South Asian Women Working as Maids in Saudi Arabia are Tortured Regularly & Dying

Photo credits: Flikr/D-Stanley

More heartbreaking cases of severe human rights abuses have been going on in Saudi Arabia and once again, women are being victimized.

For a better part of the past year, a number of credible news sources (including the Al-Jazeera Media Network) have made reports about women being brutalized in Saudi Arabia. The women come from the South Asian nation of Bangladesh. For decades, Bangladeshi women have been migrating to the oil-rich Persian Gulf kingdom to look for work as maids.

According to Al-Jazeera, roughly 50,000 Bangladeshi women have migrated to Saudi Arabia to perform domestic work this year alone. Most of the women come from the most impoverished regions of Bangladesh. Many of them are misled on their job-seeking journeys under false pretenses about pay and job descriptions.

When the migrant Bangladeshi women arrive at their assigned houses ready to perform domestic work, far too many off of them are encountering unspeakable horror. The cases of abuse have been so severe, Bangladesh’s national government recently confessed that calls were flooding its Ministry of Expatriates’ Welfare and Overseas Employment.

These calls are from the Bangladeshi women or are made on their behalf. The terrified Bangladeshi women are begging government workers back home to help them return to their country. The women disclosed that they received daily beatings and were terribly malnourished.

In other tear-jerking testimonials, Bangladeshi women said that they were denied food all together. They were given no sick leave. The women claimed they were essentially working as slaves because the money they earned was never paid to them. The women even testified about being subjected to torture, deprived of sleep, and repeatedly raped.

The physical and sexual abuse got so bad and was so widespread, the Bangladeshi government had no choice but to admit this human rights crisis recently.

“In a report submitted by Bangladesh’s Ministry of Expatriates’ Welfare and Overseas Employment to the parliamentary standing committee, the department admitted women had come back because of sexual and physical abuse,” wrote Areeb Ullah, a reporter for the Middle East Eye newspaper.

In an exclusive interview, Al-Jazeera spoke with a brave young Bangladeshi woman named  Shirina Begum. Begum, 29, told her story to the Qatari news agency last month. She was one of approximately 20 other Bangladeshi women who were able gain their freedom.

In late October 2019, Begum and her fellow Bangladeshi women were liberated at Bangladesh’s embassy in the Saudi capital of Riyadh. Begum arrived in the Gulf kingdom this past May with hopes of making $235 dollars per month as a household cook.

When she arrived at her assigned house in the Saudi city of Al-Kharj, her phone was confiscated. Begum soon learned that she would be  ordered to do much more than cook. It was also obvious to her that more people were living in the house than she had previously expected.

“It was a tough job for $235 a month. I needed to work for 14-15 hours straight. It was hard for me to understand their language. I also couldn’t cook to their taste. I didn’t have any access to a phone, so I couldn’t talk to my family back home,” Begum said.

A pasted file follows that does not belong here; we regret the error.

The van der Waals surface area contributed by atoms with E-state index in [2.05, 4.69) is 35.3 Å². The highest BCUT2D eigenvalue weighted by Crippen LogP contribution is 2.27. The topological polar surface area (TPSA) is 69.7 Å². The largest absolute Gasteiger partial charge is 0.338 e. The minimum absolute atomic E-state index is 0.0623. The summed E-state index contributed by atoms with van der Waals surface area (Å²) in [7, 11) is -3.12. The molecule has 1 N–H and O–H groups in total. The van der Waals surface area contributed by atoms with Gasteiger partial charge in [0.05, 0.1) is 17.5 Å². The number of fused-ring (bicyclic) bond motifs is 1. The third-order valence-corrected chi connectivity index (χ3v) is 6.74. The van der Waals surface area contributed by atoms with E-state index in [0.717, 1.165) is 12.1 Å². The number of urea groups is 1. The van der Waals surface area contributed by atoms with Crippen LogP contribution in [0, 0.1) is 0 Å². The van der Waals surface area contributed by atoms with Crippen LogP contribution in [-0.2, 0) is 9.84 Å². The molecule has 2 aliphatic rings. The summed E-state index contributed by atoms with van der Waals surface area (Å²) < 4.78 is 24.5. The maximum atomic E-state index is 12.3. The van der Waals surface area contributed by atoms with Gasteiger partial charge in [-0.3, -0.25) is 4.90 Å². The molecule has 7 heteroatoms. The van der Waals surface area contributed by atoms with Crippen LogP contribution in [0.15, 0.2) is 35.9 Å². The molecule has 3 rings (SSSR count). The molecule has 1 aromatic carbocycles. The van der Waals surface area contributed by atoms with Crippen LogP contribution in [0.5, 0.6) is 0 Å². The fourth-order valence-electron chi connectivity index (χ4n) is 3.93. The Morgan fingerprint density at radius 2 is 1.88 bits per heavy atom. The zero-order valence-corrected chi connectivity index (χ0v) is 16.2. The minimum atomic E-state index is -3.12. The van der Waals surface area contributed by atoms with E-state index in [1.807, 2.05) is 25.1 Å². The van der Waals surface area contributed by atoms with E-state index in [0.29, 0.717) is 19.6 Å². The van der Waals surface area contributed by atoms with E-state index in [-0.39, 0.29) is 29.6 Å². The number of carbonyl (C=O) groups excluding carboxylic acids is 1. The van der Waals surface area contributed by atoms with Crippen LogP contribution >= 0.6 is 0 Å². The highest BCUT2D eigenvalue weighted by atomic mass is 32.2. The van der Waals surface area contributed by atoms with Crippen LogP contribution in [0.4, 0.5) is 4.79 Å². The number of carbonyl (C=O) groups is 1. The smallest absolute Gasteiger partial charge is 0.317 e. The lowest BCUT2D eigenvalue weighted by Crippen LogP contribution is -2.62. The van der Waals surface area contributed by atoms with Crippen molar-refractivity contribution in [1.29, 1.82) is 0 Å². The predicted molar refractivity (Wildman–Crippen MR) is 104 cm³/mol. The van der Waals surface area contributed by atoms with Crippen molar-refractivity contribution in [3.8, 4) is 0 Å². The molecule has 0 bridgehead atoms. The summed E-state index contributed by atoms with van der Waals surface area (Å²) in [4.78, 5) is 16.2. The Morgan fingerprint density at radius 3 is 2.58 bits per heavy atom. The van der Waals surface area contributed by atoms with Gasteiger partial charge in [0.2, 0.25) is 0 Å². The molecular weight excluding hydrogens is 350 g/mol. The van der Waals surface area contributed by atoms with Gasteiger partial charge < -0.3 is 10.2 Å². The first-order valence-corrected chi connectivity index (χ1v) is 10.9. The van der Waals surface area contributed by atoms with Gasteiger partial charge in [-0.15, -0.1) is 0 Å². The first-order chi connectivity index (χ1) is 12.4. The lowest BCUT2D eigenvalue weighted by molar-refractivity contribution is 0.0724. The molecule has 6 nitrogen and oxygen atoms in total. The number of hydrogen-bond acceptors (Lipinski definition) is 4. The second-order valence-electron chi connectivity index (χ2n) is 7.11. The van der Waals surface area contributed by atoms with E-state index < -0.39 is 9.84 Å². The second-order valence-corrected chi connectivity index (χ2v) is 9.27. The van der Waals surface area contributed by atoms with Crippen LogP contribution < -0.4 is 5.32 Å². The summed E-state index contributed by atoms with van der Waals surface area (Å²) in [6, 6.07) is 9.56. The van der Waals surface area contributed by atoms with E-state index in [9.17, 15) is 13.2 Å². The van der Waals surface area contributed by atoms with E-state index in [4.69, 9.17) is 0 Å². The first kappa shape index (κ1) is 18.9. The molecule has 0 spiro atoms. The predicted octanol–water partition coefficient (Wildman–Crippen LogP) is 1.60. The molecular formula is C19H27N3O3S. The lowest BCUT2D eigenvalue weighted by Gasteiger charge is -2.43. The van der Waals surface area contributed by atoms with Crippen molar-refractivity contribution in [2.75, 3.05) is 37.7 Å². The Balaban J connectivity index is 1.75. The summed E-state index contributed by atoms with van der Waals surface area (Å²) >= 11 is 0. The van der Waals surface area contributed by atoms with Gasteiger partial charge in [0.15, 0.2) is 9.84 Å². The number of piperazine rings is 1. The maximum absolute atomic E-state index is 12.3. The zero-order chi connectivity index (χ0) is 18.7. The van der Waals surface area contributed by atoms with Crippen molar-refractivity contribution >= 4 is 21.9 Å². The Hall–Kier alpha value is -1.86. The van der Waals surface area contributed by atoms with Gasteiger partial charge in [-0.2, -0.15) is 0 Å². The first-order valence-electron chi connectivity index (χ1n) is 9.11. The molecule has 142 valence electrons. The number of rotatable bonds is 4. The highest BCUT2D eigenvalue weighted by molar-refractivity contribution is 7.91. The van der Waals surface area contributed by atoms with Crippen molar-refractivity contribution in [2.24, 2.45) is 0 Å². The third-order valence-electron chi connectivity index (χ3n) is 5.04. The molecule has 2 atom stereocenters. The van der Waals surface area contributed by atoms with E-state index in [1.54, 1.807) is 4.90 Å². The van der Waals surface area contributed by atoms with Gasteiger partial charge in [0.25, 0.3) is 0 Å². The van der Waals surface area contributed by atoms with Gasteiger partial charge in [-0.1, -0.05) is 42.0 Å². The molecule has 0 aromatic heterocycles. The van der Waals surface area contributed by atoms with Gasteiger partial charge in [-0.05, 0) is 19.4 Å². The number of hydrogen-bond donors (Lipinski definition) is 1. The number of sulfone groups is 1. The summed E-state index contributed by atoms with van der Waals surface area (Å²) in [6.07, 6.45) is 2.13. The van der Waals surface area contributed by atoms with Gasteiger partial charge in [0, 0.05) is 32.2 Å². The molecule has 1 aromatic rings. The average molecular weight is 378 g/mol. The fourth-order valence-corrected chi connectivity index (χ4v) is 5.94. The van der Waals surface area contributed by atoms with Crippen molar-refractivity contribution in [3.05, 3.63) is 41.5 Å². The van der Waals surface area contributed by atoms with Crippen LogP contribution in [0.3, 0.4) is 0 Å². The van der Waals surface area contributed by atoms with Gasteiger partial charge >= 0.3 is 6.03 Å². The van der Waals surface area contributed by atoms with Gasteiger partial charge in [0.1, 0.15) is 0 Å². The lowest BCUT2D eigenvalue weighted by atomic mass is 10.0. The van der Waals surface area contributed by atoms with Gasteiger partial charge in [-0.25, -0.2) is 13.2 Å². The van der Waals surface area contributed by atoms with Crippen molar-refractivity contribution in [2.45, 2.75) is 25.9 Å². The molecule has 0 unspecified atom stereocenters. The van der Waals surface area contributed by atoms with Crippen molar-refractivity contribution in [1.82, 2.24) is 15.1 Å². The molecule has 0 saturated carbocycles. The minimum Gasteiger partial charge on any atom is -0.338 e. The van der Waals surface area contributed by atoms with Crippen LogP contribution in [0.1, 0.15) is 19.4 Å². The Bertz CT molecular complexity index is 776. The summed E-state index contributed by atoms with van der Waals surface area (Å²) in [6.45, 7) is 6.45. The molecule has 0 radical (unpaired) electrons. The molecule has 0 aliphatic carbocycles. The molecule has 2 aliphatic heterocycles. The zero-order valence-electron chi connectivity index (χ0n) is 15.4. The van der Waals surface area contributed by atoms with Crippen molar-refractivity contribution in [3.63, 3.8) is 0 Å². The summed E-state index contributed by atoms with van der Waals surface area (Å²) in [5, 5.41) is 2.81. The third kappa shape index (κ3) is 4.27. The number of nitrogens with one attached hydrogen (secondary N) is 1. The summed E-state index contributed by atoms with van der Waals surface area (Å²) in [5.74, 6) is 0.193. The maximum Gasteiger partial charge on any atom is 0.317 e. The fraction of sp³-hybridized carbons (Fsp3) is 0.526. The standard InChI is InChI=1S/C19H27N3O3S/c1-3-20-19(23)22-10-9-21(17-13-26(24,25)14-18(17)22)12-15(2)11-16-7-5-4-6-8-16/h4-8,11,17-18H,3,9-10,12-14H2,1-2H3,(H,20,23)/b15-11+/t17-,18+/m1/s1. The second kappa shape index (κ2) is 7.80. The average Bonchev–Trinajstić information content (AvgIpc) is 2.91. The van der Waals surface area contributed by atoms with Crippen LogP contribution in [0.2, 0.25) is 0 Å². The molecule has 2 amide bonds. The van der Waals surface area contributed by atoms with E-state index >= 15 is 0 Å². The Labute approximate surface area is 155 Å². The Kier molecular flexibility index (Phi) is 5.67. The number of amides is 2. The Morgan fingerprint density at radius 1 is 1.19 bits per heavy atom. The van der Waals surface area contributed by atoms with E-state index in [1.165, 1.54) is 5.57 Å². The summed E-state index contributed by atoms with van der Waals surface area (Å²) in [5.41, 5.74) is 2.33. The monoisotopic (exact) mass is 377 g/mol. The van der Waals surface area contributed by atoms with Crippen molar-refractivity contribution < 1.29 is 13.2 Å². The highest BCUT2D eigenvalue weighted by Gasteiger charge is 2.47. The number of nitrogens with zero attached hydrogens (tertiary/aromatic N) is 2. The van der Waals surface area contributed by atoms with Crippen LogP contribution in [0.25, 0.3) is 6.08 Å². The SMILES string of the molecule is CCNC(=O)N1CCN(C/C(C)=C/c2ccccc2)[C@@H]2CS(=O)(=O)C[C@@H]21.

The young Bangladeshi maid struggled with her workload. She was very tired most of the time. When Begum moved too slow as a result of being lethargic, she was severely beaten with a stick. Begum told Al-Jazeera that she finally fled the house after being raped.

“I was sleeping in the kitchen. Suddenly I realized [the eldest son who lived in the house] was trying to get on the top of me. I screamed loud but he shut my mouth with his hand. Then he [raped] me. At one point, I applied all my force and he was compelled to leave me,” Begum said in her interview.

When Begum went to the nearest Saudi police station to report the crime, she was dealt with like an animal. The Saudi jailers treated Begum like she was the criminal instead of apprehending the real criminal and investigating her police report. After being held in police custody for almost a month, Begum was finally able to go home.

According to Al-Jazeera, 66 Bangladeshi women have died in Saudi Arabia over the past four years. Even worse, 52 of those 66 deaths resulted from suicide. There must be an strong international course of action taken against Saudi Arabia for these horrific crimes.

The government of Saudi Arabia cannot continue to deny the torment of these women and the international community must not allow the Saudis to find comfort after their denials. The women of Bangladesh deserve the same level of justice that any woman would get in an industrialized country if she were victimized this way.

Human Rights Watch is raising awareness about these tragedies. However, after awareness is raised action must be taken. If the UN can approve resolutions, which authorize force against nations or groups that sponsor terrorism, it can do the very same thing against entities that allow the beating, rape, and killing of these women from Bangladesh.

Committing indiscriminate violence against the givers of life in mass is an act of terrorism. The world will be a better place when the so-called “freedom-loving” nations of the world realize this.